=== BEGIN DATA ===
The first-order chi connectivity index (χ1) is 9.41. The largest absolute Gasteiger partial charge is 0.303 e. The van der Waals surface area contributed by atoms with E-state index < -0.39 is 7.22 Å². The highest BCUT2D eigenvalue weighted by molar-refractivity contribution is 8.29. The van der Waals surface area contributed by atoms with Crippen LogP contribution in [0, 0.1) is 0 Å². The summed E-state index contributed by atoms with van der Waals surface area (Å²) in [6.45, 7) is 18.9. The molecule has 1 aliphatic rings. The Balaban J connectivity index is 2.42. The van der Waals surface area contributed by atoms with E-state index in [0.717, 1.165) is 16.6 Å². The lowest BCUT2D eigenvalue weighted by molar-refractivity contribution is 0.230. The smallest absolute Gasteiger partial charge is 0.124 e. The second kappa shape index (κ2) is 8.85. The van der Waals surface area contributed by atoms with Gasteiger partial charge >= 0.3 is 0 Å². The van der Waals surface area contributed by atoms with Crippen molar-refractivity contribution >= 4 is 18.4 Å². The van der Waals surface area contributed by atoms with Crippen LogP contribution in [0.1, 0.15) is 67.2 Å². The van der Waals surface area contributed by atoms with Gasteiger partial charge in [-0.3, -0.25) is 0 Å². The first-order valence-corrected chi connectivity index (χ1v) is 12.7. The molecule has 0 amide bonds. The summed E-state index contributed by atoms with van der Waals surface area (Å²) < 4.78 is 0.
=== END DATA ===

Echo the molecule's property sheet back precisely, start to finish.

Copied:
The first-order chi connectivity index (χ1) is 9.41. The largest absolute Gasteiger partial charge is 0.303 e. The van der Waals surface area contributed by atoms with E-state index < -0.39 is 7.22 Å². The highest BCUT2D eigenvalue weighted by molar-refractivity contribution is 8.29. The van der Waals surface area contributed by atoms with Crippen LogP contribution in [0, 0.1) is 0 Å². The summed E-state index contributed by atoms with van der Waals surface area (Å²) in [6.45, 7) is 18.9. The molecule has 1 aliphatic rings. The Balaban J connectivity index is 2.42. The van der Waals surface area contributed by atoms with E-state index in [0.717, 1.165) is 16.6 Å². The lowest BCUT2D eigenvalue weighted by molar-refractivity contribution is 0.230. The smallest absolute Gasteiger partial charge is 0.124 e. The second kappa shape index (κ2) is 8.85. The van der Waals surface area contributed by atoms with Gasteiger partial charge >= 0.3 is 0 Å². The van der Waals surface area contributed by atoms with Crippen molar-refractivity contribution >= 4 is 18.4 Å². The van der Waals surface area contributed by atoms with Crippen LogP contribution in [0.1, 0.15) is 67.2 Å². The van der Waals surface area contributed by atoms with Gasteiger partial charge in [-0.3, -0.25) is 0 Å². The first-order valence-corrected chi connectivity index (χ1v) is 12.7. The molecule has 0 amide bonds. The summed E-state index contributed by atoms with van der Waals surface area (Å²) < 4.78 is 0.